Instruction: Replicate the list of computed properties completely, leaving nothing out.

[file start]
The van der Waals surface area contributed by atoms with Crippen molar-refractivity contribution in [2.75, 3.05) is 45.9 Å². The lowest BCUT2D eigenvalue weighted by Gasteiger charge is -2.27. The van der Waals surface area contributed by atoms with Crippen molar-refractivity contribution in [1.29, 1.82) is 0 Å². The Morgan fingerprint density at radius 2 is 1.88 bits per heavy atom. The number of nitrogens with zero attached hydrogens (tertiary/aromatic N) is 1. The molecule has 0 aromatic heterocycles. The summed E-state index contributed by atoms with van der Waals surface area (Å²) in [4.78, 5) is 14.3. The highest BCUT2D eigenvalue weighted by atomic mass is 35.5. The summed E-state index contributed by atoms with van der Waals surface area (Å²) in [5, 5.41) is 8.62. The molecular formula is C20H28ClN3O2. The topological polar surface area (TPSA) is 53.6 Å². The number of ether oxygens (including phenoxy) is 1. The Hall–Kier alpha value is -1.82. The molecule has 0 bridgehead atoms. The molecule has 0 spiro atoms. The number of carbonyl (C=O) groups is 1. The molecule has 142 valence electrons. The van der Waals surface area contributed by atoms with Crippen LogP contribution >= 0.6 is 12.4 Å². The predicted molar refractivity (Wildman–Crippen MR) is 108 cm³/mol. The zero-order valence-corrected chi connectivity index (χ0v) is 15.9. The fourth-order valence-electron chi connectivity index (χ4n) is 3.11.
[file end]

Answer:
The van der Waals surface area contributed by atoms with Crippen molar-refractivity contribution in [2.75, 3.05) is 45.9 Å². The lowest BCUT2D eigenvalue weighted by Gasteiger charge is -2.27. The van der Waals surface area contributed by atoms with Crippen molar-refractivity contribution in [1.29, 1.82) is 0 Å². The Morgan fingerprint density at radius 2 is 1.88 bits per heavy atom. The number of nitrogens with zero attached hydrogens (tertiary/aromatic N) is 1. The molecule has 0 aromatic heterocycles. The summed E-state index contributed by atoms with van der Waals surface area (Å²) in [4.78, 5) is 14.3. The highest BCUT2D eigenvalue weighted by atomic mass is 35.5. The summed E-state index contributed by atoms with van der Waals surface area (Å²) in [5, 5.41) is 8.62. The molecular formula is C20H28ClN3O2. The topological polar surface area (TPSA) is 53.6 Å². The number of ether oxygens (including phenoxy) is 1. The Hall–Kier alpha value is -1.82. The molecule has 0 bridgehead atoms. The molecule has 0 spiro atoms. The number of carbonyl (C=O) groups is 1. The molecule has 142 valence electrons. The van der Waals surface area contributed by atoms with Crippen LogP contribution >= 0.6 is 12.4 Å². The predicted molar refractivity (Wildman–Crippen MR) is 108 cm³/mol. The zero-order valence-corrected chi connectivity index (χ0v) is 15.9. The fourth-order valence-electron chi connectivity index (χ4n) is 3.11.